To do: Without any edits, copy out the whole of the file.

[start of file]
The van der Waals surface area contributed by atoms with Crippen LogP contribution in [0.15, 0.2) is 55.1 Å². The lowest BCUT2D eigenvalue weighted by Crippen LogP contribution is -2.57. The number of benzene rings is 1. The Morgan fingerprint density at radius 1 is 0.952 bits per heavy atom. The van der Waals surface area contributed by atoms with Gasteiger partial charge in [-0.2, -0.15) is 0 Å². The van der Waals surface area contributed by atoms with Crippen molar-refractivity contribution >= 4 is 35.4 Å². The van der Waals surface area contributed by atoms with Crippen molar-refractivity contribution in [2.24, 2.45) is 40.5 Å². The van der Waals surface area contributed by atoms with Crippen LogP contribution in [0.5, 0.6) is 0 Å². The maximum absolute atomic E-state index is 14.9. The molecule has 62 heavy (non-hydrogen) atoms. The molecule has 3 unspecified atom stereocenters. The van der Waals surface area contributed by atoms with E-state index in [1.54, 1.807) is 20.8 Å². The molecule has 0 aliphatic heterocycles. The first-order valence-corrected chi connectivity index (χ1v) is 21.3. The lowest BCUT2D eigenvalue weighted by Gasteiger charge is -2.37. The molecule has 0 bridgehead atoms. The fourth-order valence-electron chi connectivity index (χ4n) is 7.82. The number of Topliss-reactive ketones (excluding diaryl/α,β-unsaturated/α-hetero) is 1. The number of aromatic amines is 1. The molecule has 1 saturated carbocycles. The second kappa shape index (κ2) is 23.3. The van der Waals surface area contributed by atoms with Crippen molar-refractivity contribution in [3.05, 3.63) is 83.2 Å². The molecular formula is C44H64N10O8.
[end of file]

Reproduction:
The van der Waals surface area contributed by atoms with Crippen LogP contribution in [0.15, 0.2) is 55.1 Å². The lowest BCUT2D eigenvalue weighted by Crippen LogP contribution is -2.57. The number of benzene rings is 1. The Morgan fingerprint density at radius 1 is 0.952 bits per heavy atom. The van der Waals surface area contributed by atoms with Gasteiger partial charge in [-0.2, -0.15) is 0 Å². The van der Waals surface area contributed by atoms with Crippen molar-refractivity contribution >= 4 is 35.4 Å². The van der Waals surface area contributed by atoms with Crippen molar-refractivity contribution in [2.24, 2.45) is 40.5 Å². The van der Waals surface area contributed by atoms with Crippen LogP contribution in [0.5, 0.6) is 0 Å². The maximum absolute atomic E-state index is 14.9. The molecule has 62 heavy (non-hydrogen) atoms. The molecule has 3 unspecified atom stereocenters. The van der Waals surface area contributed by atoms with E-state index in [1.54, 1.807) is 20.8 Å². The molecule has 0 aliphatic heterocycles. The first-order valence-corrected chi connectivity index (χ1v) is 21.3. The lowest BCUT2D eigenvalue weighted by Gasteiger charge is -2.37. The molecule has 0 bridgehead atoms. The fourth-order valence-electron chi connectivity index (χ4n) is 7.82. The number of Topliss-reactive ketones (excluding diaryl/α,β-unsaturated/α-hetero) is 1. The number of aromatic amines is 1. The molecule has 1 saturated carbocycles. The second kappa shape index (κ2) is 23.3. The van der Waals surface area contributed by atoms with Crippen molar-refractivity contribution in [3.05, 3.63) is 83.2 Å². The molecular formula is C44H64N10O8.